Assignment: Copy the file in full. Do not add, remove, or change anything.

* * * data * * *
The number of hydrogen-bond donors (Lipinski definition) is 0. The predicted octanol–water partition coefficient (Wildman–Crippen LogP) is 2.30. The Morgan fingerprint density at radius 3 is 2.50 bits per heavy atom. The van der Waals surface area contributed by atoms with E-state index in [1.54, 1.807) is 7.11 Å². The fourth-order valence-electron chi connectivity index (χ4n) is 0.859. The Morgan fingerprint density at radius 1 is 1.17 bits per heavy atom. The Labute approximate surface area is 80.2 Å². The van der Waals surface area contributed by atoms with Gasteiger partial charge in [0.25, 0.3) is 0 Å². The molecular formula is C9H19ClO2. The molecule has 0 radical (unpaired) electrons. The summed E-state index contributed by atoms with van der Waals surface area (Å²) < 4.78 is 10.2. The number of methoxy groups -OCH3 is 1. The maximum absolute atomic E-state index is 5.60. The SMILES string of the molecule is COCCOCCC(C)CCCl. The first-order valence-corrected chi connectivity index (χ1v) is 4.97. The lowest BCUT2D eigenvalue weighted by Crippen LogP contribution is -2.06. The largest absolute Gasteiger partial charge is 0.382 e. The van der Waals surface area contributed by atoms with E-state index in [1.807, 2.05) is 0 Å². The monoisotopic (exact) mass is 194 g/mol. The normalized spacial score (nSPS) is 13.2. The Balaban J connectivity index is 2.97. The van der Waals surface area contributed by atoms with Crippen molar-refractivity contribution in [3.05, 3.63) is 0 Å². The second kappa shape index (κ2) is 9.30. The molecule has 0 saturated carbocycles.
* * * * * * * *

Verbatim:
The number of hydrogen-bond donors (Lipinski definition) is 0. The predicted octanol–water partition coefficient (Wildman–Crippen LogP) is 2.30. The Morgan fingerprint density at radius 3 is 2.50 bits per heavy atom. The van der Waals surface area contributed by atoms with E-state index in [1.54, 1.807) is 7.11 Å². The fourth-order valence-electron chi connectivity index (χ4n) is 0.859. The Morgan fingerprint density at radius 1 is 1.17 bits per heavy atom. The Labute approximate surface area is 80.2 Å². The van der Waals surface area contributed by atoms with Gasteiger partial charge in [0.25, 0.3) is 0 Å². The molecular formula is C9H19ClO2. The molecule has 0 radical (unpaired) electrons. The summed E-state index contributed by atoms with van der Waals surface area (Å²) < 4.78 is 10.2. The number of methoxy groups -OCH3 is 1. The maximum absolute atomic E-state index is 5.60. The SMILES string of the molecule is COCCOCCC(C)CCCl. The first-order valence-corrected chi connectivity index (χ1v) is 4.97. The lowest BCUT2D eigenvalue weighted by Crippen LogP contribution is -2.06. The largest absolute Gasteiger partial charge is 0.382 e. The van der Waals surface area contributed by atoms with E-state index in [1.807, 2.05) is 0 Å². The monoisotopic (exact) mass is 194 g/mol. The normalized spacial score (nSPS) is 13.2. The Balaban J connectivity index is 2.97. The van der Waals surface area contributed by atoms with Crippen molar-refractivity contribution in [3.05, 3.63) is 0 Å². The second kappa shape index (κ2) is 9.30. The molecule has 0 saturated carbocycles.